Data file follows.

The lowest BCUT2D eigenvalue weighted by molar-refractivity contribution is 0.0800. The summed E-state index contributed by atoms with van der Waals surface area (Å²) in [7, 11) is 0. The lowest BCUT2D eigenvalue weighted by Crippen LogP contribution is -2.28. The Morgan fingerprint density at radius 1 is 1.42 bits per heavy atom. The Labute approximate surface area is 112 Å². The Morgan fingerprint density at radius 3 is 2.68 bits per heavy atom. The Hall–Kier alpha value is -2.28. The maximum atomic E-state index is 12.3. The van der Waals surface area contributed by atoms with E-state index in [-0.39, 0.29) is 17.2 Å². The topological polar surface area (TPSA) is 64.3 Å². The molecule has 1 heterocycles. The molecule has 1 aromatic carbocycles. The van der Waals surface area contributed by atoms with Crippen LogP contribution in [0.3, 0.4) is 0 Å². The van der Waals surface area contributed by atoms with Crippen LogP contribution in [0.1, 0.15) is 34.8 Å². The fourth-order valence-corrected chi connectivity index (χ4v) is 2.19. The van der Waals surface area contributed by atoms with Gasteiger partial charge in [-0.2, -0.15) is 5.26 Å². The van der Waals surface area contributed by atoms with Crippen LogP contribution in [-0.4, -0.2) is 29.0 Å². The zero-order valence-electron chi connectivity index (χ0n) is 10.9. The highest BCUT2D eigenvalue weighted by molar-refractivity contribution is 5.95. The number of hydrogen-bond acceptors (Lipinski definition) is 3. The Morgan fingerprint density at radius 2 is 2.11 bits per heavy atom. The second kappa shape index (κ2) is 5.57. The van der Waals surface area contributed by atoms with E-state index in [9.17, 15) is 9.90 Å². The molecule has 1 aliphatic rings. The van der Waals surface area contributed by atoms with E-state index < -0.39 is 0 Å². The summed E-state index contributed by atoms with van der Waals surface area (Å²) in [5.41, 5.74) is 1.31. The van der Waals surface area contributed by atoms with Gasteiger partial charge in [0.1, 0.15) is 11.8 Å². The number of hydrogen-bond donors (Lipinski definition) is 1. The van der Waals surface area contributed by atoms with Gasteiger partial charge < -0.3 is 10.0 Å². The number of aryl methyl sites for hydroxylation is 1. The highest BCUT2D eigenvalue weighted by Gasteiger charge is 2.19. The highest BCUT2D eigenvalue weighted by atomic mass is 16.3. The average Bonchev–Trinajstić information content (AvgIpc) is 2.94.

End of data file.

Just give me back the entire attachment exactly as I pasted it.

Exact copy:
The lowest BCUT2D eigenvalue weighted by molar-refractivity contribution is 0.0800. The summed E-state index contributed by atoms with van der Waals surface area (Å²) in [7, 11) is 0. The lowest BCUT2D eigenvalue weighted by Crippen LogP contribution is -2.28. The Morgan fingerprint density at radius 1 is 1.42 bits per heavy atom. The Labute approximate surface area is 112 Å². The Morgan fingerprint density at radius 3 is 2.68 bits per heavy atom. The Hall–Kier alpha value is -2.28. The maximum atomic E-state index is 12.3. The van der Waals surface area contributed by atoms with E-state index in [-0.39, 0.29) is 17.2 Å². The topological polar surface area (TPSA) is 64.3 Å². The molecule has 1 heterocycles. The molecule has 1 aromatic carbocycles. The van der Waals surface area contributed by atoms with Crippen LogP contribution in [0.3, 0.4) is 0 Å². The van der Waals surface area contributed by atoms with Crippen LogP contribution in [0.1, 0.15) is 34.8 Å². The fourth-order valence-corrected chi connectivity index (χ4v) is 2.19. The van der Waals surface area contributed by atoms with Gasteiger partial charge in [-0.2, -0.15) is 5.26 Å². The van der Waals surface area contributed by atoms with Crippen LogP contribution in [-0.4, -0.2) is 29.0 Å². The zero-order valence-electron chi connectivity index (χ0n) is 10.9. The highest BCUT2D eigenvalue weighted by molar-refractivity contribution is 5.95. The number of hydrogen-bond acceptors (Lipinski definition) is 3. The Morgan fingerprint density at radius 2 is 2.11 bits per heavy atom. The second kappa shape index (κ2) is 5.57. The van der Waals surface area contributed by atoms with E-state index in [9.17, 15) is 9.90 Å². The molecule has 1 aliphatic rings. The van der Waals surface area contributed by atoms with E-state index < -0.39 is 0 Å². The summed E-state index contributed by atoms with van der Waals surface area (Å²) in [5.41, 5.74) is 1.31. The van der Waals surface area contributed by atoms with Gasteiger partial charge in [0.1, 0.15) is 11.8 Å². The number of hydrogen-bond donors (Lipinski definition) is 1. The van der Waals surface area contributed by atoms with Gasteiger partial charge < -0.3 is 10.0 Å². The number of aryl methyl sites for hydroxylation is 1. The highest BCUT2D eigenvalue weighted by Gasteiger charge is 2.19. The highest BCUT2D eigenvalue weighted by atomic mass is 16.3. The average Bonchev–Trinajstić information content (AvgIpc) is 2.94.